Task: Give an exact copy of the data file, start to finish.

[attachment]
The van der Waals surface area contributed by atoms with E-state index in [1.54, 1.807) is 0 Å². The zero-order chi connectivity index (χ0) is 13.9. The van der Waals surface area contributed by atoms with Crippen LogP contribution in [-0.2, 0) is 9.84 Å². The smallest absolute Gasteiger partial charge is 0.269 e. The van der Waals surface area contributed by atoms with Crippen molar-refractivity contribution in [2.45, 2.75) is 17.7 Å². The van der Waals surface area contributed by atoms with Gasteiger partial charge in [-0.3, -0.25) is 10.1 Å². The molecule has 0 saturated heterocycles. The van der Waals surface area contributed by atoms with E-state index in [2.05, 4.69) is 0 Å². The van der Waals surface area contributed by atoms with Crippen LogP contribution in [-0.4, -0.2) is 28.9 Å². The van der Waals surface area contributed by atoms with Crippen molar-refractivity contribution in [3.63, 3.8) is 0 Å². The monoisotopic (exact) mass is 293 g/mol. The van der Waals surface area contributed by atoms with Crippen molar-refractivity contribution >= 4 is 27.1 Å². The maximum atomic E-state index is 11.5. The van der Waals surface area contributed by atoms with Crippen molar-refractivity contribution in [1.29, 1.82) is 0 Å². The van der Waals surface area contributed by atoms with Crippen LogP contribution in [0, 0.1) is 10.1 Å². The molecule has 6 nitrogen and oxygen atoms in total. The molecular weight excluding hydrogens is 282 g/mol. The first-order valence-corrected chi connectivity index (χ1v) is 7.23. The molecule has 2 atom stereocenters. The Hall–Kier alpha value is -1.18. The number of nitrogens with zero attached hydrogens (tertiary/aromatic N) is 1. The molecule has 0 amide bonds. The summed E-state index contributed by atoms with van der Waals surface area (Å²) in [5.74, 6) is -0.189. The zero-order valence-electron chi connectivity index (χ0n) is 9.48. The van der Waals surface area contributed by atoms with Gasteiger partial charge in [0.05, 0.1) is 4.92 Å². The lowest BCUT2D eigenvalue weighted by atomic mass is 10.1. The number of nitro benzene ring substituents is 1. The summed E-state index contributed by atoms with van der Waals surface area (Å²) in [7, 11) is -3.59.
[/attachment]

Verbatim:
The van der Waals surface area contributed by atoms with E-state index in [1.54, 1.807) is 0 Å². The zero-order chi connectivity index (χ0) is 13.9. The van der Waals surface area contributed by atoms with Crippen LogP contribution in [-0.2, 0) is 9.84 Å². The smallest absolute Gasteiger partial charge is 0.269 e. The van der Waals surface area contributed by atoms with Crippen molar-refractivity contribution in [2.45, 2.75) is 17.7 Å². The van der Waals surface area contributed by atoms with Gasteiger partial charge in [-0.3, -0.25) is 10.1 Å². The molecule has 0 saturated heterocycles. The van der Waals surface area contributed by atoms with E-state index in [2.05, 4.69) is 0 Å². The van der Waals surface area contributed by atoms with Crippen LogP contribution in [-0.4, -0.2) is 28.9 Å². The van der Waals surface area contributed by atoms with Crippen molar-refractivity contribution in [3.63, 3.8) is 0 Å². The monoisotopic (exact) mass is 293 g/mol. The van der Waals surface area contributed by atoms with Crippen molar-refractivity contribution >= 4 is 27.1 Å². The maximum atomic E-state index is 11.5. The van der Waals surface area contributed by atoms with Crippen molar-refractivity contribution in [1.29, 1.82) is 0 Å². The van der Waals surface area contributed by atoms with Crippen LogP contribution in [0, 0.1) is 10.1 Å². The molecule has 6 nitrogen and oxygen atoms in total. The molecular weight excluding hydrogens is 282 g/mol. The first-order valence-corrected chi connectivity index (χ1v) is 7.23. The molecule has 2 atom stereocenters. The Hall–Kier alpha value is -1.18. The number of nitrogens with zero attached hydrogens (tertiary/aromatic N) is 1. The molecule has 0 amide bonds. The summed E-state index contributed by atoms with van der Waals surface area (Å²) in [5.74, 6) is -0.189. The zero-order valence-electron chi connectivity index (χ0n) is 9.48. The van der Waals surface area contributed by atoms with Gasteiger partial charge in [0.05, 0.1) is 4.92 Å². The lowest BCUT2D eigenvalue weighted by atomic mass is 10.1. The number of nitro benzene ring substituents is 1. The summed E-state index contributed by atoms with van der Waals surface area (Å²) in [7, 11) is -3.59.